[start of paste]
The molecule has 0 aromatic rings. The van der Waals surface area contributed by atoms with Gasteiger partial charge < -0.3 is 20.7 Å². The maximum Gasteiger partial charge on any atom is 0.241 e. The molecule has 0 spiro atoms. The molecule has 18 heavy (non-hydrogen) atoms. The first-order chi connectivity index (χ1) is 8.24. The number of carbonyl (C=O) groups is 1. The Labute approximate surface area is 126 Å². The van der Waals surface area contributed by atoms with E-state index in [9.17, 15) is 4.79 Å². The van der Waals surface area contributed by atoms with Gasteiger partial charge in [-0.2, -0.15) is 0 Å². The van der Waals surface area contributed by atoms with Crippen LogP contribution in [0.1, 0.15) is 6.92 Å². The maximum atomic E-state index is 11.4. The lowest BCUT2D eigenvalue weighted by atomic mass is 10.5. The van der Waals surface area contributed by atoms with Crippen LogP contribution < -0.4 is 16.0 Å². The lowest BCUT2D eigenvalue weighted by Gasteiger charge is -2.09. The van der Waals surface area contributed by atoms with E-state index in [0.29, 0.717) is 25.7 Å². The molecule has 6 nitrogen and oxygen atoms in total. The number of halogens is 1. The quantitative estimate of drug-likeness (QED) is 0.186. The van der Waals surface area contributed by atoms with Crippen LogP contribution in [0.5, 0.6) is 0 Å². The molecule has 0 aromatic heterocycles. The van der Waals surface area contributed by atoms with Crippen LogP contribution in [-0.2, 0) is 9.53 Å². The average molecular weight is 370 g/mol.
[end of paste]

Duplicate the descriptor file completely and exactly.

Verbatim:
The molecule has 0 aromatic rings. The van der Waals surface area contributed by atoms with Gasteiger partial charge < -0.3 is 20.7 Å². The maximum Gasteiger partial charge on any atom is 0.241 e. The molecule has 0 spiro atoms. The molecule has 18 heavy (non-hydrogen) atoms. The first-order chi connectivity index (χ1) is 8.24. The number of carbonyl (C=O) groups is 1. The Labute approximate surface area is 126 Å². The van der Waals surface area contributed by atoms with E-state index in [9.17, 15) is 4.79 Å². The van der Waals surface area contributed by atoms with Gasteiger partial charge in [-0.2, -0.15) is 0 Å². The van der Waals surface area contributed by atoms with Crippen LogP contribution in [0.1, 0.15) is 6.92 Å². The maximum atomic E-state index is 11.4. The lowest BCUT2D eigenvalue weighted by atomic mass is 10.5. The van der Waals surface area contributed by atoms with Crippen LogP contribution < -0.4 is 16.0 Å². The lowest BCUT2D eigenvalue weighted by Gasteiger charge is -2.09. The van der Waals surface area contributed by atoms with E-state index in [0.29, 0.717) is 25.7 Å². The molecule has 6 nitrogen and oxygen atoms in total. The number of halogens is 1. The quantitative estimate of drug-likeness (QED) is 0.186. The van der Waals surface area contributed by atoms with Crippen LogP contribution in [0.5, 0.6) is 0 Å². The molecule has 0 aromatic heterocycles. The van der Waals surface area contributed by atoms with Crippen LogP contribution in [-0.2, 0) is 9.53 Å². The average molecular weight is 370 g/mol.